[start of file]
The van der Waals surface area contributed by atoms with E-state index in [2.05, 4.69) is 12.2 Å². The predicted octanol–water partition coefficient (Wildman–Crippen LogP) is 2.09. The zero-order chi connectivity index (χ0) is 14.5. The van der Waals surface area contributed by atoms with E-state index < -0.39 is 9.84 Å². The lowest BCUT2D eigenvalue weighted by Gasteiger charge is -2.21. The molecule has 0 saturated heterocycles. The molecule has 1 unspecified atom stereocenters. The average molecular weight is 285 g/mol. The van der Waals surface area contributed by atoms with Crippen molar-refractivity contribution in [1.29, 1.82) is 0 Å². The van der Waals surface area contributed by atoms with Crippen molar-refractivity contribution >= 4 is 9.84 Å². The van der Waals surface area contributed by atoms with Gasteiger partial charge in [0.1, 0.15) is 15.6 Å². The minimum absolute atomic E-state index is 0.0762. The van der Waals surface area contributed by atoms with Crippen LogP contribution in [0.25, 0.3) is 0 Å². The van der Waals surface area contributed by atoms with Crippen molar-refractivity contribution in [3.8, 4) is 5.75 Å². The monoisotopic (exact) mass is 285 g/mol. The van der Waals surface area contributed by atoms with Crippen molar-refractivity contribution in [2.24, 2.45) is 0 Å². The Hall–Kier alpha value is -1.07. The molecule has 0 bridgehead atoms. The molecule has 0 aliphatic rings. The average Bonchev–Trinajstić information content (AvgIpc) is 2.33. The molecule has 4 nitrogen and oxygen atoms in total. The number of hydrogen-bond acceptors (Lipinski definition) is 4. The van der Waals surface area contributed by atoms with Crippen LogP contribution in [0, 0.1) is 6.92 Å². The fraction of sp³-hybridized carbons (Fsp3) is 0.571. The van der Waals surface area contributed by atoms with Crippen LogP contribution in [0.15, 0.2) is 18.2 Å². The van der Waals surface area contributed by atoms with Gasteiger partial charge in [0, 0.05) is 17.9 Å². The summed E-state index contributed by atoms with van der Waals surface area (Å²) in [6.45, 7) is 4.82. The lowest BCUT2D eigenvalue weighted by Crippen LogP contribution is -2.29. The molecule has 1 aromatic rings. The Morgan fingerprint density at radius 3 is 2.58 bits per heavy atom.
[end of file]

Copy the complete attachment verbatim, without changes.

The van der Waals surface area contributed by atoms with E-state index in [2.05, 4.69) is 12.2 Å². The predicted octanol–water partition coefficient (Wildman–Crippen LogP) is 2.09. The zero-order chi connectivity index (χ0) is 14.5. The van der Waals surface area contributed by atoms with E-state index < -0.39 is 9.84 Å². The lowest BCUT2D eigenvalue weighted by Gasteiger charge is -2.21. The molecule has 0 saturated heterocycles. The molecule has 1 unspecified atom stereocenters. The average molecular weight is 285 g/mol. The van der Waals surface area contributed by atoms with Crippen molar-refractivity contribution in [1.29, 1.82) is 0 Å². The van der Waals surface area contributed by atoms with Crippen molar-refractivity contribution >= 4 is 9.84 Å². The van der Waals surface area contributed by atoms with Gasteiger partial charge in [0.1, 0.15) is 15.6 Å². The minimum absolute atomic E-state index is 0.0762. The van der Waals surface area contributed by atoms with Crippen LogP contribution in [0.25, 0.3) is 0 Å². The van der Waals surface area contributed by atoms with Crippen molar-refractivity contribution in [3.8, 4) is 5.75 Å². The monoisotopic (exact) mass is 285 g/mol. The van der Waals surface area contributed by atoms with Crippen molar-refractivity contribution in [2.24, 2.45) is 0 Å². The Hall–Kier alpha value is -1.07. The molecule has 0 bridgehead atoms. The molecule has 0 aliphatic rings. The average Bonchev–Trinajstić information content (AvgIpc) is 2.33. The molecule has 4 nitrogen and oxygen atoms in total. The number of hydrogen-bond acceptors (Lipinski definition) is 4. The van der Waals surface area contributed by atoms with Crippen LogP contribution in [0, 0.1) is 6.92 Å². The fraction of sp³-hybridized carbons (Fsp3) is 0.571. The van der Waals surface area contributed by atoms with Crippen LogP contribution in [0.15, 0.2) is 18.2 Å². The van der Waals surface area contributed by atoms with Gasteiger partial charge in [0, 0.05) is 17.9 Å². The summed E-state index contributed by atoms with van der Waals surface area (Å²) in [6.45, 7) is 4.82. The lowest BCUT2D eigenvalue weighted by Crippen LogP contribution is -2.29. The molecule has 1 aromatic rings. The Morgan fingerprint density at radius 3 is 2.58 bits per heavy atom.